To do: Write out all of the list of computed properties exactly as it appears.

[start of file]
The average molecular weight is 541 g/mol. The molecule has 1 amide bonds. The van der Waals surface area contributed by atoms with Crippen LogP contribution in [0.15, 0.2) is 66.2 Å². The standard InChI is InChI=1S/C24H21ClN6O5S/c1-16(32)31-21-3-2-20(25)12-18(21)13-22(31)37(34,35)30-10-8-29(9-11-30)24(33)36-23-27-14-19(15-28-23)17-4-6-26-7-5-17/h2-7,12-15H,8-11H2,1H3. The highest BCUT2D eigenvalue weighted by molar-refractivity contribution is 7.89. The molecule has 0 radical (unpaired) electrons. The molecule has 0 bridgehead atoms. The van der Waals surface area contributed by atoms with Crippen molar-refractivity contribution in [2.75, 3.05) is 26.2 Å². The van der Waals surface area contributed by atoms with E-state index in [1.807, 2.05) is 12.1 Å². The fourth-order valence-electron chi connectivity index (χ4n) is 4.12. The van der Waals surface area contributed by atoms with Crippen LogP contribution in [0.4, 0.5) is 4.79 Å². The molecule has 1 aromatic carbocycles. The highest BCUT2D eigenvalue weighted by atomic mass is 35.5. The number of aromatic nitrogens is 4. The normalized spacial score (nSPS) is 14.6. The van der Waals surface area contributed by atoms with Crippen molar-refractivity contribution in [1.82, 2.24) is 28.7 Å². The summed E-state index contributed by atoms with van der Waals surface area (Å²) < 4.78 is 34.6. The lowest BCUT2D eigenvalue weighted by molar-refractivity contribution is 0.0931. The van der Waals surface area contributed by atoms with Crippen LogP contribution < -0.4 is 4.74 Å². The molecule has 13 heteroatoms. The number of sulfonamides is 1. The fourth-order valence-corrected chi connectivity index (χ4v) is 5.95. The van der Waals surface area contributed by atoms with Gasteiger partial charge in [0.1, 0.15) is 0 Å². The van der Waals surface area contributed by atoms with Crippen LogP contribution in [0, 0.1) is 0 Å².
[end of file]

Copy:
The average molecular weight is 541 g/mol. The molecule has 1 amide bonds. The van der Waals surface area contributed by atoms with Crippen LogP contribution in [0.15, 0.2) is 66.2 Å². The standard InChI is InChI=1S/C24H21ClN6O5S/c1-16(32)31-21-3-2-20(25)12-18(21)13-22(31)37(34,35)30-10-8-29(9-11-30)24(33)36-23-27-14-19(15-28-23)17-4-6-26-7-5-17/h2-7,12-15H,8-11H2,1H3. The highest BCUT2D eigenvalue weighted by molar-refractivity contribution is 7.89. The molecule has 0 radical (unpaired) electrons. The molecule has 0 bridgehead atoms. The van der Waals surface area contributed by atoms with Crippen molar-refractivity contribution in [2.75, 3.05) is 26.2 Å². The van der Waals surface area contributed by atoms with E-state index in [1.807, 2.05) is 12.1 Å². The fourth-order valence-electron chi connectivity index (χ4n) is 4.12. The van der Waals surface area contributed by atoms with Crippen LogP contribution in [0.4, 0.5) is 4.79 Å². The molecule has 1 aromatic carbocycles. The highest BCUT2D eigenvalue weighted by atomic mass is 35.5. The number of aromatic nitrogens is 4. The normalized spacial score (nSPS) is 14.6. The van der Waals surface area contributed by atoms with Crippen molar-refractivity contribution in [1.82, 2.24) is 28.7 Å². The summed E-state index contributed by atoms with van der Waals surface area (Å²) < 4.78 is 34.6. The lowest BCUT2D eigenvalue weighted by molar-refractivity contribution is 0.0931. The van der Waals surface area contributed by atoms with Crippen LogP contribution < -0.4 is 4.74 Å². The molecule has 13 heteroatoms. The number of sulfonamides is 1. The fourth-order valence-corrected chi connectivity index (χ4v) is 5.95. The van der Waals surface area contributed by atoms with Gasteiger partial charge in [0.1, 0.15) is 0 Å². The van der Waals surface area contributed by atoms with Crippen LogP contribution in [0, 0.1) is 0 Å².